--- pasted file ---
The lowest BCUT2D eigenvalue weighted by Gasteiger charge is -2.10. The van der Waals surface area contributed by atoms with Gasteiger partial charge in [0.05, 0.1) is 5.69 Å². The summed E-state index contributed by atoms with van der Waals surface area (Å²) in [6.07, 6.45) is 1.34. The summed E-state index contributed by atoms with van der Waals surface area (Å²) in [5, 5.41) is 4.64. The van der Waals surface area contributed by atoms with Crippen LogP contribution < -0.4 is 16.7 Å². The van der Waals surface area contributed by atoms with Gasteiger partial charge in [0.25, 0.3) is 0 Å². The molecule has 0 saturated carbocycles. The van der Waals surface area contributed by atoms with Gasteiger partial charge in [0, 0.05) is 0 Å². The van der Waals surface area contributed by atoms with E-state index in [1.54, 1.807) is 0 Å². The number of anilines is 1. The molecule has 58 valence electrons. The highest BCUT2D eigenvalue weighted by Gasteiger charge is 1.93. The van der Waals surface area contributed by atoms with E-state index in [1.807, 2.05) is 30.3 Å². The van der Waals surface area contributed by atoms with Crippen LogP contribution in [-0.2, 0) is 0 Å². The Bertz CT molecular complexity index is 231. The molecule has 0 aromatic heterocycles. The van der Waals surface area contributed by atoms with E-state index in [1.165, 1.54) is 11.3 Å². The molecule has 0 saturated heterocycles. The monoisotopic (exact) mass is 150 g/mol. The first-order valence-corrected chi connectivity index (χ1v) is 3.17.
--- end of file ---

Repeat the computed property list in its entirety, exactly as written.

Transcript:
The lowest BCUT2D eigenvalue weighted by Gasteiger charge is -2.10. The van der Waals surface area contributed by atoms with Gasteiger partial charge in [0.05, 0.1) is 5.69 Å². The summed E-state index contributed by atoms with van der Waals surface area (Å²) in [6.07, 6.45) is 1.34. The summed E-state index contributed by atoms with van der Waals surface area (Å²) in [5, 5.41) is 4.64. The van der Waals surface area contributed by atoms with Crippen LogP contribution < -0.4 is 16.7 Å². The van der Waals surface area contributed by atoms with Gasteiger partial charge in [0.25, 0.3) is 0 Å². The molecule has 0 saturated carbocycles. The van der Waals surface area contributed by atoms with Gasteiger partial charge in [0, 0.05) is 0 Å². The van der Waals surface area contributed by atoms with E-state index in [1.54, 1.807) is 0 Å². The number of anilines is 1. The molecule has 58 valence electrons. The highest BCUT2D eigenvalue weighted by Gasteiger charge is 1.93. The van der Waals surface area contributed by atoms with E-state index in [1.807, 2.05) is 30.3 Å². The van der Waals surface area contributed by atoms with Crippen LogP contribution in [-0.2, 0) is 0 Å². The Bertz CT molecular complexity index is 231. The molecule has 0 aromatic heterocycles. The van der Waals surface area contributed by atoms with E-state index in [1.165, 1.54) is 11.3 Å². The molecule has 0 saturated heterocycles. The monoisotopic (exact) mass is 150 g/mol. The first-order valence-corrected chi connectivity index (χ1v) is 3.17.